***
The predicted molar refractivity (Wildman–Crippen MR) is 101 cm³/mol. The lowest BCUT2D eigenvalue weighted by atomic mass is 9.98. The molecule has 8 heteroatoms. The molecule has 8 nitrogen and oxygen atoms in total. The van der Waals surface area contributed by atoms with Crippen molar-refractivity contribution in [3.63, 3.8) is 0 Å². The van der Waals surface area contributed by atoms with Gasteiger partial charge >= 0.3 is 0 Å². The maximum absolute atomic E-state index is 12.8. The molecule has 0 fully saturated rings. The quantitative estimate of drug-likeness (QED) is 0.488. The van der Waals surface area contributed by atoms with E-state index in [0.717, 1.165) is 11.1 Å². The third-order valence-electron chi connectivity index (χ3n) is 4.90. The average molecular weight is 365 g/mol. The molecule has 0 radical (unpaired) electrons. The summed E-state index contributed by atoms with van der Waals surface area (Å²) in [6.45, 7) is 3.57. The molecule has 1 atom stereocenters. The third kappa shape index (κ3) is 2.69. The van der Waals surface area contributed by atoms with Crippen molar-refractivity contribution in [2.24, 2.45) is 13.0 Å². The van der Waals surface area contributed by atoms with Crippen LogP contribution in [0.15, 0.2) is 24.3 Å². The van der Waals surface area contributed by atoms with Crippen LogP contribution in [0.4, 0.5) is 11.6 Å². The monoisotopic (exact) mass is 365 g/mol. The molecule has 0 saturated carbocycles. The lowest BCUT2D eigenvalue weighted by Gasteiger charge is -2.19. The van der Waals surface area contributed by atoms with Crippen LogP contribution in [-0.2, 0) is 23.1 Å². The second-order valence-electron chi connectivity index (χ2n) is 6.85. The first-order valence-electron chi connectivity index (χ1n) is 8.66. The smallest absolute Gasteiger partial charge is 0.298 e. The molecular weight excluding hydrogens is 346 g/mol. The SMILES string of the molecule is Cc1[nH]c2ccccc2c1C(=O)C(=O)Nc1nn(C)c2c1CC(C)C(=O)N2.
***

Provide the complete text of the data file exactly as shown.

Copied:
The predicted molar refractivity (Wildman–Crippen MR) is 101 cm³/mol. The lowest BCUT2D eigenvalue weighted by atomic mass is 9.98. The molecule has 8 heteroatoms. The molecule has 8 nitrogen and oxygen atoms in total. The van der Waals surface area contributed by atoms with Crippen molar-refractivity contribution in [3.63, 3.8) is 0 Å². The van der Waals surface area contributed by atoms with Gasteiger partial charge >= 0.3 is 0 Å². The maximum absolute atomic E-state index is 12.8. The molecule has 0 fully saturated rings. The quantitative estimate of drug-likeness (QED) is 0.488. The van der Waals surface area contributed by atoms with E-state index in [0.717, 1.165) is 11.1 Å². The third-order valence-electron chi connectivity index (χ3n) is 4.90. The average molecular weight is 365 g/mol. The molecule has 0 radical (unpaired) electrons. The summed E-state index contributed by atoms with van der Waals surface area (Å²) in [6.45, 7) is 3.57. The molecule has 1 atom stereocenters. The third kappa shape index (κ3) is 2.69. The van der Waals surface area contributed by atoms with Crippen molar-refractivity contribution in [2.24, 2.45) is 13.0 Å². The van der Waals surface area contributed by atoms with Crippen LogP contribution in [0.15, 0.2) is 24.3 Å². The van der Waals surface area contributed by atoms with Crippen LogP contribution in [0.4, 0.5) is 11.6 Å². The monoisotopic (exact) mass is 365 g/mol. The molecule has 0 saturated carbocycles. The lowest BCUT2D eigenvalue weighted by Gasteiger charge is -2.19. The van der Waals surface area contributed by atoms with Crippen LogP contribution in [-0.2, 0) is 23.1 Å². The second-order valence-electron chi connectivity index (χ2n) is 6.85. The first-order valence-electron chi connectivity index (χ1n) is 8.66. The smallest absolute Gasteiger partial charge is 0.298 e. The molecular weight excluding hydrogens is 346 g/mol. The SMILES string of the molecule is Cc1[nH]c2ccccc2c1C(=O)C(=O)Nc1nn(C)c2c1CC(C)C(=O)N2.